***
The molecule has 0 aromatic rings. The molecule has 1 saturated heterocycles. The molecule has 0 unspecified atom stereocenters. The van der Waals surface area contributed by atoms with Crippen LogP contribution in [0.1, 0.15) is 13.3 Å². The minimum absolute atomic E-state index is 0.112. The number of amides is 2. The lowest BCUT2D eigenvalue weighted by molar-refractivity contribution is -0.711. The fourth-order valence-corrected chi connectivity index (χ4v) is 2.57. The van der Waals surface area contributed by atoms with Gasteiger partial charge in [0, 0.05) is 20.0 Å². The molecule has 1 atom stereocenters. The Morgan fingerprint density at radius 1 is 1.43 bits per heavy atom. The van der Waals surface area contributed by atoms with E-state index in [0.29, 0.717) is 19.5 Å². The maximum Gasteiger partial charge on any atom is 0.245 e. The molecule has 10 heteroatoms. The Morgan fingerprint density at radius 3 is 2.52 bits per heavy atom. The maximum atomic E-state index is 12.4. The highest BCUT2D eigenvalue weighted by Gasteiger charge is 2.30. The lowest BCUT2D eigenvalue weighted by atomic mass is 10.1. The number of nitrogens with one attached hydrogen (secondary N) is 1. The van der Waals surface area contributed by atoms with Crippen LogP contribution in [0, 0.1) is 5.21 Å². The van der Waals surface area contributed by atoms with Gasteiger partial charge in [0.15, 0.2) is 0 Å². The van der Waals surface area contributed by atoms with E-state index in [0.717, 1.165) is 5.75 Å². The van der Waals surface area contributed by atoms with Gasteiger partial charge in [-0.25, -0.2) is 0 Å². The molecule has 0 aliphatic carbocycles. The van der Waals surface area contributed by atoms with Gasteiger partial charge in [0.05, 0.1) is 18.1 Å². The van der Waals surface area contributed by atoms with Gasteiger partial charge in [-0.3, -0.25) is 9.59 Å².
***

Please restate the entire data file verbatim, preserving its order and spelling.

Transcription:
The molecule has 0 aromatic rings. The molecule has 1 saturated heterocycles. The molecule has 0 unspecified atom stereocenters. The van der Waals surface area contributed by atoms with Crippen LogP contribution in [0.1, 0.15) is 13.3 Å². The minimum absolute atomic E-state index is 0.112. The number of amides is 2. The lowest BCUT2D eigenvalue weighted by molar-refractivity contribution is -0.711. The fourth-order valence-corrected chi connectivity index (χ4v) is 2.57. The van der Waals surface area contributed by atoms with Gasteiger partial charge in [0, 0.05) is 20.0 Å². The molecule has 1 atom stereocenters. The Morgan fingerprint density at radius 1 is 1.43 bits per heavy atom. The van der Waals surface area contributed by atoms with E-state index in [0.29, 0.717) is 19.5 Å². The maximum Gasteiger partial charge on any atom is 0.245 e. The molecule has 10 heteroatoms. The Morgan fingerprint density at radius 3 is 2.52 bits per heavy atom. The maximum atomic E-state index is 12.4. The highest BCUT2D eigenvalue weighted by Gasteiger charge is 2.30. The lowest BCUT2D eigenvalue weighted by atomic mass is 10.1. The number of nitrogens with one attached hydrogen (secondary N) is 1. The van der Waals surface area contributed by atoms with Crippen LogP contribution in [0, 0.1) is 5.21 Å². The van der Waals surface area contributed by atoms with Gasteiger partial charge in [0.15, 0.2) is 0 Å². The van der Waals surface area contributed by atoms with E-state index in [0.717, 1.165) is 5.75 Å². The van der Waals surface area contributed by atoms with Gasteiger partial charge in [-0.25, -0.2) is 0 Å². The molecule has 0 aliphatic carbocycles. The van der Waals surface area contributed by atoms with Gasteiger partial charge in [0.05, 0.1) is 18.1 Å². The van der Waals surface area contributed by atoms with Gasteiger partial charge in [-0.3, -0.25) is 9.59 Å².